If you would like to see this information with references, visit the Advice and Information references section of our website. If you are unable to access the internet, please contact our Epilepsy Action freephone Helpline on 0808 800 5050.


Our thanks

Epilepsy Action would like to thank Dr K Hamandi, Consultant Neurologist and Honorary Lecturer at Cardiff University for his contribution to this information.  

Dr Hamandi has declared no conflict of interest.

This information has been produced under the terms of Epilepsy Action's information quality standards.

  • Updated July 2019
    To be reviewed July 2022

Comments: read the 4 comments or add yours



When one has reflex epilepsy, would they only seizures due to a specific trigger, or can they also have seizures due to several unknown triggers? My 17 year old daughter suffers from myoclonic seizures and tonic clonic seizures (myoclonic every day and tonic clonic averaging at about one a week, has been known to be more or less). We're not sure what causes all of her seizures, we are still in the process of trying to find a pattern by keeping a log of seizures, sleep patterns, eating patterns, moods, menstrual cycles etc. She has not yet identified a warning before her seizures occur. One of her triggers appears to be brushing her teeth. However, other triggers would include low sun flashing through the trees when in the car and less than 8 hrs sleep per night or a restless night. Would this be classed as reflex epilepsy? Thank you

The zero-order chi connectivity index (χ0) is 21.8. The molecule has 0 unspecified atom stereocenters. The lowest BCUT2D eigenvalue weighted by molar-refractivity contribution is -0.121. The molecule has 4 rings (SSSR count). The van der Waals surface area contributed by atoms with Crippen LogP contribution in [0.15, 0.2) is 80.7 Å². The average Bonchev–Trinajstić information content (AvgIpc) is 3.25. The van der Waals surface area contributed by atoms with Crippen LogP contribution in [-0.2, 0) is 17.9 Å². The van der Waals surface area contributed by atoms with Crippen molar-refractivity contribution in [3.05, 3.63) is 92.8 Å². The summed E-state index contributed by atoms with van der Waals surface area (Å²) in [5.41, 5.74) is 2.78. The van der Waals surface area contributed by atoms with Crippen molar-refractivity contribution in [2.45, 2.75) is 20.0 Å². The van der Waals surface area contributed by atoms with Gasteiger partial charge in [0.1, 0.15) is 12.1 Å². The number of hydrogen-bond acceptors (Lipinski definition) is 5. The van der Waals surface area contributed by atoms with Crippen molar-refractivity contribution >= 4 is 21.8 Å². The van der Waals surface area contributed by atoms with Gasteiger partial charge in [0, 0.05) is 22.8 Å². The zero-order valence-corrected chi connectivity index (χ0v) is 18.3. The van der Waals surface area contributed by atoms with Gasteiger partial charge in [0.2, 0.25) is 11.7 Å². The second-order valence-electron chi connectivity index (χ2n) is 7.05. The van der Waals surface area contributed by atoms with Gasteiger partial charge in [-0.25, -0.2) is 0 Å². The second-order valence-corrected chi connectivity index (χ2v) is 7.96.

Submitted by Samantha Morgan on

Dear Samantha

Thank you for your question.

Generally people with epilepsy can experience more than one type of seizure. So it may be possible for someone to have reflex and other types of seizures.

Epilepsy is a very individual condition, some people can have obvious triggers or patterns but some people won’t. 

By keeping the log of your daughter’s seizures, if there are triggers or patterns this should help you and her epilepsy doctor to see this.

If we can be of any more help, please feel free to contact us again, either by email or the Epilepsy Action Helpline freephone 0808 800 5050. Our helpline is open Monday to Friday, 8.30am until 5.30pm.



Epilepsy Action Helpline Team

Submitted by Diane-Epilepsy ... on

I have heard about hot water bringing on a seizure. Recently, I burned my finger while cooking and while holding it under painfully cold running water for several minutes I had a seizure. Was this just a coincidence or could the cold have triggered it? My condition is very well controlled by medication normally.

Submitted by Alexander Howe on

Hi Alexander

When hot water is a seizure trigger it is usually part of a rare reflex epilepsy.

It may have been the more general stress of the situation that triggered the seizure.

Hope the burn wasn’t too bad.



Epilepsy Action Helpline Team


Submitted by Cherry-Epilepsy... on